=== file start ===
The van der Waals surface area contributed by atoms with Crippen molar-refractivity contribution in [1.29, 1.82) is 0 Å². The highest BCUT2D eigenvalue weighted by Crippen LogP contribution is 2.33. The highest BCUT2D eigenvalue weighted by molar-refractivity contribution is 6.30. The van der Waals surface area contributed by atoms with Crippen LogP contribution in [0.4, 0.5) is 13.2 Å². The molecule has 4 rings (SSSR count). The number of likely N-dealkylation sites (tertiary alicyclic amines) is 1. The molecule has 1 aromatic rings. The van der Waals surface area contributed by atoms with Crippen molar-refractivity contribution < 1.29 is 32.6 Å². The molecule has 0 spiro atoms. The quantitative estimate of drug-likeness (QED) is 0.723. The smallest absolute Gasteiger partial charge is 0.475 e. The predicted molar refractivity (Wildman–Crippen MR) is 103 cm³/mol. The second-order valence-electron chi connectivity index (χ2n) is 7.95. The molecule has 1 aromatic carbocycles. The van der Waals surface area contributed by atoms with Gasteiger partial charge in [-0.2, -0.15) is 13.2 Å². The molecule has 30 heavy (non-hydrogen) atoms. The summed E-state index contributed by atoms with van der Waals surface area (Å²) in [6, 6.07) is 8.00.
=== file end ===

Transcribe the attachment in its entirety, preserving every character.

The van der Waals surface area contributed by atoms with Crippen molar-refractivity contribution in [1.29, 1.82) is 0 Å². The highest BCUT2D eigenvalue weighted by Crippen LogP contribution is 2.33. The highest BCUT2D eigenvalue weighted by molar-refractivity contribution is 6.30. The van der Waals surface area contributed by atoms with Crippen LogP contribution in [0.4, 0.5) is 13.2 Å². The molecule has 4 rings (SSSR count). The number of likely N-dealkylation sites (tertiary alicyclic amines) is 1. The molecule has 1 aromatic rings. The van der Waals surface area contributed by atoms with Crippen molar-refractivity contribution < 1.29 is 32.6 Å². The molecule has 0 spiro atoms. The quantitative estimate of drug-likeness (QED) is 0.723. The smallest absolute Gasteiger partial charge is 0.475 e. The predicted molar refractivity (Wildman–Crippen MR) is 103 cm³/mol. The second-order valence-electron chi connectivity index (χ2n) is 7.95. The molecule has 1 aromatic carbocycles. The van der Waals surface area contributed by atoms with Gasteiger partial charge in [-0.2, -0.15) is 13.2 Å². The molecule has 30 heavy (non-hydrogen) atoms. The summed E-state index contributed by atoms with van der Waals surface area (Å²) in [6, 6.07) is 8.00.